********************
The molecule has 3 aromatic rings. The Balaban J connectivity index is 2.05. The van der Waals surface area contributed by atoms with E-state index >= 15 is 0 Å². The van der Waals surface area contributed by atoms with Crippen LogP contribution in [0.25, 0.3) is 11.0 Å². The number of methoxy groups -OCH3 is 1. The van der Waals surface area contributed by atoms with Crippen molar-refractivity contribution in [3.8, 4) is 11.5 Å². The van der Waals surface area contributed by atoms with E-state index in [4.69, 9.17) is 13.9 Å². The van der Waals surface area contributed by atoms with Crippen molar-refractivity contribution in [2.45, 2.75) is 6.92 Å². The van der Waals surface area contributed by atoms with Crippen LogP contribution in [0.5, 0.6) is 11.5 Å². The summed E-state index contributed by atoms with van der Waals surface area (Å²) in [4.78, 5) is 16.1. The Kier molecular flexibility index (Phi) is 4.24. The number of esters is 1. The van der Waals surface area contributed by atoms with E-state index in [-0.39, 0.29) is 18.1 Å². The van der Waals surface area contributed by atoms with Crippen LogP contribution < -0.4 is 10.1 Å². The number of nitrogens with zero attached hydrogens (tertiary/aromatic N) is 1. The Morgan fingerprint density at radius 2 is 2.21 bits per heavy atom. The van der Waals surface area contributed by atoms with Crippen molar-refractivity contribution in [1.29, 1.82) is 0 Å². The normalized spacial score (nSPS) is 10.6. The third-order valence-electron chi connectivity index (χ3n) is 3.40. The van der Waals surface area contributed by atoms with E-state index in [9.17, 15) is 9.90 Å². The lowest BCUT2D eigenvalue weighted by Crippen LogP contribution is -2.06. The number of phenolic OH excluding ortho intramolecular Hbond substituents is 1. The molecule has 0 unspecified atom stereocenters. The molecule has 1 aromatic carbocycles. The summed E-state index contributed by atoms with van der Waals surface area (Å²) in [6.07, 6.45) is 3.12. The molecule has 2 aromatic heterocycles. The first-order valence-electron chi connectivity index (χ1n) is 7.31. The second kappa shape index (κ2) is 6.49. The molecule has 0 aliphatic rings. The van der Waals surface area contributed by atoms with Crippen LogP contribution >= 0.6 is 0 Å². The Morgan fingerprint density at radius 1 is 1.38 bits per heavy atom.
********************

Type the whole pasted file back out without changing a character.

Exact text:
The molecule has 3 aromatic rings. The Balaban J connectivity index is 2.05. The van der Waals surface area contributed by atoms with E-state index >= 15 is 0 Å². The van der Waals surface area contributed by atoms with Crippen LogP contribution in [0.25, 0.3) is 11.0 Å². The number of methoxy groups -OCH3 is 1. The van der Waals surface area contributed by atoms with Crippen molar-refractivity contribution in [3.8, 4) is 11.5 Å². The van der Waals surface area contributed by atoms with E-state index in [4.69, 9.17) is 13.9 Å². The van der Waals surface area contributed by atoms with Crippen molar-refractivity contribution in [2.45, 2.75) is 6.92 Å². The van der Waals surface area contributed by atoms with Crippen LogP contribution in [0.5, 0.6) is 11.5 Å². The summed E-state index contributed by atoms with van der Waals surface area (Å²) in [4.78, 5) is 16.1. The Kier molecular flexibility index (Phi) is 4.24. The number of esters is 1. The van der Waals surface area contributed by atoms with E-state index in [-0.39, 0.29) is 18.1 Å². The van der Waals surface area contributed by atoms with Crippen LogP contribution < -0.4 is 10.1 Å². The number of nitrogens with zero attached hydrogens (tertiary/aromatic N) is 1. The Morgan fingerprint density at radius 2 is 2.21 bits per heavy atom. The van der Waals surface area contributed by atoms with Crippen molar-refractivity contribution in [1.29, 1.82) is 0 Å². The normalized spacial score (nSPS) is 10.6. The third-order valence-electron chi connectivity index (χ3n) is 3.40. The van der Waals surface area contributed by atoms with E-state index in [9.17, 15) is 9.90 Å². The lowest BCUT2D eigenvalue weighted by Crippen LogP contribution is -2.06. The number of phenolic OH excluding ortho intramolecular Hbond substituents is 1. The molecule has 0 unspecified atom stereocenters. The molecule has 1 aromatic carbocycles. The summed E-state index contributed by atoms with van der Waals surface area (Å²) in [6.07, 6.45) is 3.12. The molecule has 2 aromatic heterocycles. The first-order valence-electron chi connectivity index (χ1n) is 7.31. The second kappa shape index (κ2) is 6.49. The molecule has 0 aliphatic rings. The van der Waals surface area contributed by atoms with Crippen LogP contribution >= 0.6 is 0 Å². The Morgan fingerprint density at radius 1 is 1.38 bits per heavy atom.